Where do I begin breaking these boundaries? It starts with a recipe and then completely screwing it up by accident or on purpose and serving the end result. So it starts with me and ends with the family, and luckily so far they still love me, will still sit down at our table and eat my (or our) food. I’ve started introducing more meat free dishes into the weekly menu, I find that meat gets too much of the “celebrity status” during the big shows and I want to kind of prove that veggies (or legumes), lentils and playing with herbs can make something amazing. So far no complaints, and NO leftovers which has shocked even me. Mostly I’ve been serving up soups: Caterpillar Soup, Ginger Carrot Soup, Tomato and bean;  I made vegetarian calzones and those were a HUGE hit and now I am looking for the perfect vegetarian lasagne!

My most recent discovery has been the turnip, wow is it ever good? The smell and flavour of fresh ginger and I ate a parsnip raw which was pretty good too. Sounds like pretty plain stuff but to me it was exotic having been grown up on wholesome British/Canadian/Maltese home cookin. Mom tried to get me to try things as a kid and as far as I can remember I wasn’t happy about it, then again, what kid is? Next on the trials is going to be butternut squash, there is this macaroni dish I have been itching to try.

Now I challenge you to pick one thing out of the produce aisle you have either never tried, cooked and give it a shot! Let me know how it goes!!

Happy Eating!

 

ps- as for the durian candy, the aftertaste stayed with me after I ate, into the evening, into the night. And I kept burping it up. I suppose I should mention I didn’t even EAT the candy, I spat it out after 5 chews!

Concerning Caterpillars, a cooking success and where some recipes come from…


My mom told me a story the other day over a soup I made that reminded her of being a little girl. The soup I made for the family and took over to my parents place reminded me of being a little girl, how much I hated it when mom made that soup and how much I crave it now as a grown up (or at least most days I am). It also reminds me of the first time I threw up because I think it was what we had for dinner that night….. which could also explain why I hated it so much.

Anyhow my mom came from a home where Mondays there was a little more food in the house and come Friday, dinners were made with whatever was left from the week. Hence soup made from fresh ingredients straight from the garden, to the cutting board and into a pot into what her mother called “Manestra” or as most know it as “Minestrone.” Like me mom didn’t like the soup all that much though for entirely different reasons, her mom put in many of the ingredients below, celery, carrots as well as cabbage all from the garden. Sometimes there were other additions to the soup which my mom and her sisters discovered on their own like noticing that celery when chopped looks like caterpillars and sometimes that spoonful of celery really wasn’t a spoonful of celery, it ended up being a spoonful of caterpillars thus beginning my mom’s distaste for the soup which as time passed on became a soup that became a reminder of home, being a little kid and being with her mom, dad and siblings.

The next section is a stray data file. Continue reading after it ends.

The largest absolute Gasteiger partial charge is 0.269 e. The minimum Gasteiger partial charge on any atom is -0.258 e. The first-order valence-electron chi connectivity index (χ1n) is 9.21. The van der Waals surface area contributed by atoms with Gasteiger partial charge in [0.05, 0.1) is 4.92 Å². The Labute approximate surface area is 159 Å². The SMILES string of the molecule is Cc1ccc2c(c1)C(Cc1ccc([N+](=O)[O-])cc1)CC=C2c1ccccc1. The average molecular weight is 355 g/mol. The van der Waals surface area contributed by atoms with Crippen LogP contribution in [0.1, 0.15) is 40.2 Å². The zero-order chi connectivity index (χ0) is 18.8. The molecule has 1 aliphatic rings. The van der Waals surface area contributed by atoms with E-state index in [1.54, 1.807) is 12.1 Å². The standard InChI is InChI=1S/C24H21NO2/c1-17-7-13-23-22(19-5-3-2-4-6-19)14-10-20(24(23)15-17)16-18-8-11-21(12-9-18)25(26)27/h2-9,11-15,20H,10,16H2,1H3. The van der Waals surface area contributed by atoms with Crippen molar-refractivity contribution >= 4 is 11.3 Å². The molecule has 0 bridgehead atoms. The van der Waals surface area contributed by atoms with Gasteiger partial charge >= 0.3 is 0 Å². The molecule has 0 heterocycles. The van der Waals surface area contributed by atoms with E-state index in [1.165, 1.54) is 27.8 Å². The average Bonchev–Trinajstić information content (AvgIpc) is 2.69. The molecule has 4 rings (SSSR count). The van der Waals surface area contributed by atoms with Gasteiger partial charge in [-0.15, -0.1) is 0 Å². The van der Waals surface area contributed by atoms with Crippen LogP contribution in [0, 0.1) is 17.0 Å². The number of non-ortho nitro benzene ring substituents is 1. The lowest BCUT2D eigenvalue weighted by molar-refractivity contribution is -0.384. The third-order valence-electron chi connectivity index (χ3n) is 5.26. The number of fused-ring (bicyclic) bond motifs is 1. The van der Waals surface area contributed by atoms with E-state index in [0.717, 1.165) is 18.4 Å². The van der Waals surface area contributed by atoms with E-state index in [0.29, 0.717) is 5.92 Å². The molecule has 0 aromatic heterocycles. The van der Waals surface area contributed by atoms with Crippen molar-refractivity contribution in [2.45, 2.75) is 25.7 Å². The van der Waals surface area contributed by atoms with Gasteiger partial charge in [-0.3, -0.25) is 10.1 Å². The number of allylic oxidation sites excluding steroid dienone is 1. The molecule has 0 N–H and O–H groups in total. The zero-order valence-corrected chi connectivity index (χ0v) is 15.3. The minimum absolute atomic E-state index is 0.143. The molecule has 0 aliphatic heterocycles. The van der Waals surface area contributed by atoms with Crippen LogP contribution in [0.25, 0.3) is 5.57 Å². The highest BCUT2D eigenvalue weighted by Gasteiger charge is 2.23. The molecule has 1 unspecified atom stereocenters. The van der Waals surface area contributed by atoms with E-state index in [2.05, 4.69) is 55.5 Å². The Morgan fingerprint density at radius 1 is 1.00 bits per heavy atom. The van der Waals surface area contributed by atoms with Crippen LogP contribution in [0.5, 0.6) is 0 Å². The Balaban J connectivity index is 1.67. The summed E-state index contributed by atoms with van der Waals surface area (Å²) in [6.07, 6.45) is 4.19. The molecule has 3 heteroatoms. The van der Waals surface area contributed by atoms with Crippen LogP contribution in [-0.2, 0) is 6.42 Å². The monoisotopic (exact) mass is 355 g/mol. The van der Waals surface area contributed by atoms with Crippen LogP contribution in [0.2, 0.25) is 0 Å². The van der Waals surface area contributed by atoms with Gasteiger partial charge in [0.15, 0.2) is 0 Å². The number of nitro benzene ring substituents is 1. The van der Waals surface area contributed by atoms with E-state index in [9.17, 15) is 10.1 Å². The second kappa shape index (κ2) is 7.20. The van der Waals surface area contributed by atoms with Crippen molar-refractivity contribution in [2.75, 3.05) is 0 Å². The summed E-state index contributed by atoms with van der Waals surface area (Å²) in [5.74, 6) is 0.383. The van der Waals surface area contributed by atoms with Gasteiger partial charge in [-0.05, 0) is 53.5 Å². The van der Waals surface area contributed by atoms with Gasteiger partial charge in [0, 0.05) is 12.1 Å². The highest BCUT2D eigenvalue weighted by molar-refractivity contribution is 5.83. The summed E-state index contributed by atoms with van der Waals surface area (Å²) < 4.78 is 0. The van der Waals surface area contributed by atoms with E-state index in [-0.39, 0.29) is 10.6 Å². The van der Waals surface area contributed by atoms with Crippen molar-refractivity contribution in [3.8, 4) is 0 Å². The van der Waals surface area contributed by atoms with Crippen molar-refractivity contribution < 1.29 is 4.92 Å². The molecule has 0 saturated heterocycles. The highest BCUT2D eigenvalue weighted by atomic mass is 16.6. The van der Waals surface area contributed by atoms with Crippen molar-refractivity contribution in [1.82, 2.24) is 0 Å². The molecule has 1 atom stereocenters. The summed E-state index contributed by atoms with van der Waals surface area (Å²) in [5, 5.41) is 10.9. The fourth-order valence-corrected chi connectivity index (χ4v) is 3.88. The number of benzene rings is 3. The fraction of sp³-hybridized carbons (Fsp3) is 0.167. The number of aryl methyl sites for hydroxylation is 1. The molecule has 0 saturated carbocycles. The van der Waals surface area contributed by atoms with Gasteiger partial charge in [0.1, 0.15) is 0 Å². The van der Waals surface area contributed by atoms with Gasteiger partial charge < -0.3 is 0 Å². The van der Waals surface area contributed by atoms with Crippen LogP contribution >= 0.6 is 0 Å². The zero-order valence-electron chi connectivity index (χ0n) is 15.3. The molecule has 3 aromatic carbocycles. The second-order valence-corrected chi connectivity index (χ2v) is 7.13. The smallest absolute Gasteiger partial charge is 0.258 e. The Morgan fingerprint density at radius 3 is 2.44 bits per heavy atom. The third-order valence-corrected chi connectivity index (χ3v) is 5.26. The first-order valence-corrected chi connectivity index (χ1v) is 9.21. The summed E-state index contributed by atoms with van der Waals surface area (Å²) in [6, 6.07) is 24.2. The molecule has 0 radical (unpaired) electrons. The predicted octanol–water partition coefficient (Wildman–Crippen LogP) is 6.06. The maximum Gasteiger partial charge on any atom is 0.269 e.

And so I learn of this tale over a warm bowl of my own version of the soup, greatly enjoyed and has now nestled a little corner of my heart where I have warm loving thoughts of being a kid, sharing in our heritage, memories of my mom and nana all wrapped into one cozy and delicious package.

Happy Eating and Enjoy

Caterpillar Soup (Minestrone Soup)

Kitchen Gadgets required: Stove/hot plate, large pot, cutting surface, and knife, can opener, grater (unless cheese is purchased grated and a vegetable peeler if you have one.

Ingredients:

  • Extra Virgin Olive Oil
  • ½ teaspoon red pepper flakes (or to your “heat” preference)
  • 4 garlic cloves chopped
  • 2 medium sized onions chopped
  • 2 medium carrots chopped
  • 1 medium parsnip chopped
  • 2 celery ribs chopped
  • 2 small-medium sized zucchini diced (I took the “skin” off too)
  • 2 stems fresh rosemary
  • 1 bay leaf
  • 1 can of 9 bean mixture (I used great value) rinsed
  • 1 15 oz can of Alymyer Italian Stewed or diced tomatoes
  • 2 boxes of Campbells Organic Vegetable Soup Stock
  • 2 cups shell type pasta
  • Grated Pecorino Romano Cheese
  • Flakey Butter Buns

 

Heat the large soup pot over med-high heat add Extra Virgin Olive Oil (about 2 tbs) red pepper flakes, garlic, onions, carrots, parsnip, celery, cook until they start to go soft about 5 minutes.

Season with salt and pepper to taste, add rosemary, bay leaf and zucchini until they soften. Add the beans, tomatoes and stock, put on the soup lid & bring to a bubble.

Cook soup for 8 minutes @ a rolling simmer add the pasta and cook until el dente’ (approx 7 minutes). Remove pot from heat, take out rosemary twigs (leaves will have fallen off while cooking) and bay leaf.

Ladle into soup bowls and serve with flakey buns and sprinkle with the grated cheese.

Serves 5 with seconds and maybe thirds.

*optional – cook the soup with the rind of fresh parmesan cheese to create a cheesy taste, remove prior to serving.